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Hackers Take Down Another Media Target

On Wednesday, hackers claiming to be affiliated with the Syrian Electronic Army may have penetrated the website of the International Business Times, an online business-news publication.

“It does indeed appear that we have been hacked by the Syrian Electronic Army,” said IB Times editor-in-chief Peter Goodman in an email. “Our IT people are evaluating. We are taking appropriate security measures.”

The hackers, who support the regime of Syrian president Bashar Assad, appear to have deleted a story about Syria’s shrinking army. While it still appears in Google News, the link to the article returns a 404 “page not found” error on the IB Times website. 

Google News still shows the deleted story.

If the goal was to suppress the article, the hackers weren’t completely successful: A version of the article was published with a new URL.

The International Business Times is owned by New York-based IBT Media, which also publishes Newsweek.

Another article with the headline “Hacked by the Syrian Electronic Army” now appears on the website. The article contains a screenshot which appears to be the site’s content-management system. Goodman’s username appears in the screenshot, along with a notification which indicates the article about Syria’s army was successfully deleted.

In the article, hackers threatened to delete the entire IB Times website.

The IB Times Twitter account acknowledged the incident in a tweet:

Spear-Phishing The Media

In an email to staff earlier Wednesday, IB Times managing editor Mark Bonner warned staff not to open any emails that appeared to come from IBT Media cofounder and chief content officer Johnathan Davis. Those emails included a link to a suspicious website, according to a source familiar with the incident.

Goodman said it was “unclear at this point, but possible” that his account had been penetrated. An attack like this targeting high-level individuals to obtain their login credentials is known as “spear phishing.”

Later on Wednesday, Bonner told staffers that the IB Times content-management system was down and that writers should submit articles to editors via Google Docs. A source confirmed that the screenshot of the IB Times content-management system posted in the “Hacked” article appeared to be authentic.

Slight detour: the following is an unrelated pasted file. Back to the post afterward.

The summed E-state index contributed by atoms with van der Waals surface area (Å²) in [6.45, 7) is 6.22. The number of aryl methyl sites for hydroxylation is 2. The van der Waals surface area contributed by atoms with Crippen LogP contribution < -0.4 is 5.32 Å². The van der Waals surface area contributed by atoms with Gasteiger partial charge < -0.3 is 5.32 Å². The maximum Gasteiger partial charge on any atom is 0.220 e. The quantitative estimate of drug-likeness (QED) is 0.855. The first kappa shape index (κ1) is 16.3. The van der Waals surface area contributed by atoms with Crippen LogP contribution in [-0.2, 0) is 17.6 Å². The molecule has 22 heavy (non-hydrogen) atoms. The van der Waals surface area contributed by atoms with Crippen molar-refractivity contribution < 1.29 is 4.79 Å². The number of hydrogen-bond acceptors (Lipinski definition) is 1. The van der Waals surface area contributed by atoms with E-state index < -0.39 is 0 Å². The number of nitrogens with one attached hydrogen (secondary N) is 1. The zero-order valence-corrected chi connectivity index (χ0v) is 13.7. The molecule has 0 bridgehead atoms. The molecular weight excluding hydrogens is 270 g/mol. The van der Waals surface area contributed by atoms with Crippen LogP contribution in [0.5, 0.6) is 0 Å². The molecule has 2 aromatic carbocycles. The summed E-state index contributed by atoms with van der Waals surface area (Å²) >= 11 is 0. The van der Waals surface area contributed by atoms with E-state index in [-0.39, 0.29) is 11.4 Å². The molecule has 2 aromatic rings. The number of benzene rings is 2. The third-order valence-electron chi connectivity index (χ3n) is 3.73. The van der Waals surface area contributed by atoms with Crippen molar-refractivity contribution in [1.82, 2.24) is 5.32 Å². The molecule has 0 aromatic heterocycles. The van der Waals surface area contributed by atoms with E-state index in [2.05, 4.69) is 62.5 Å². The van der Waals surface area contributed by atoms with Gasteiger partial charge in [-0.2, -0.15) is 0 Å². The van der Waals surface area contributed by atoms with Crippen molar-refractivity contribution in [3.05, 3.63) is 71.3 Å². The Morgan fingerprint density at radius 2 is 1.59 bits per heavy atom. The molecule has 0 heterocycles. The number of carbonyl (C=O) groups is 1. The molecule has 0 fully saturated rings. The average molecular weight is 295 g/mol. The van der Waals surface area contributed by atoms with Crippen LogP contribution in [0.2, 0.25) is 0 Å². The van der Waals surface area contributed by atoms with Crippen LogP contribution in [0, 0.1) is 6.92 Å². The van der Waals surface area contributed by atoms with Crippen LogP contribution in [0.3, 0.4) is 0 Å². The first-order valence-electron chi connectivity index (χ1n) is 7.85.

The IB Times hack comes on the heels of the large-scale hack of Sony Pictures, apparently conducted by hackers who objected to the studio’s release of The Interview, a movie about the assassination of North Korean leader Kim Jong-Un. Sony has cancelled the movie’s release amid threats of terrorist attacks on theaters which screen it.

In 2009, Gawker Media, the publisher of Gizmodo, Jezebel, and other websites, experienced a distributed denial-of-service attack aimed at rendering its sites inaccessible. And for four months beginning in late 2012, hackers in China attacked the computer systems of the New York Times, attempting to gain access to email and files

Together, these incidents suggest we’re entering an ugly world where people who object to a movie or a news article on political grounds won’t just leave nasty comments or tweet harsh criticisms. They’ll seek to eliminate their targets’ ability to publish.

Photo by Shutterstock; screenshots via IB Times

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SEOs Required To Take Polygraph Lie Detector Tests – Search Engine Roundtable

SEOs Required To Take Polygraph Lie Detector Tests
Search Engine Roundtable
polygraph test Jenny Mugridge posted at Cre8asite Forums saying that her former employer is now requiring all new and existing SEOs in the company to take polygraph tests. She wrote, "my old SEO company has recently announced that they are doing …

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North Korea Praises But Won’t Take Credit For Sony Hack

Following a major malware attack on Sony Entertainment Pictures, some security experts suspected North Korean involvement. Now the state has officially denied any involvement, although it said its supporters might have conducted the attack on their own.

See also: FBI Warns Of Malicious Software Following Sony Attack

On Sunday, the North Korean government issued a statement through the official Korean Central News Agency in which it spoke approvingly of the hack but insisted the state didn’t instigate it. The official statement follows a previous denial issued last Wednesday by an anonymous North Korean diplomat in New York.

“The hacking into the Sony Pictures might be a righteous deed of the supporters and sympathizers with the DPRK [North Korea] in response to its appeal,” the official statement reads.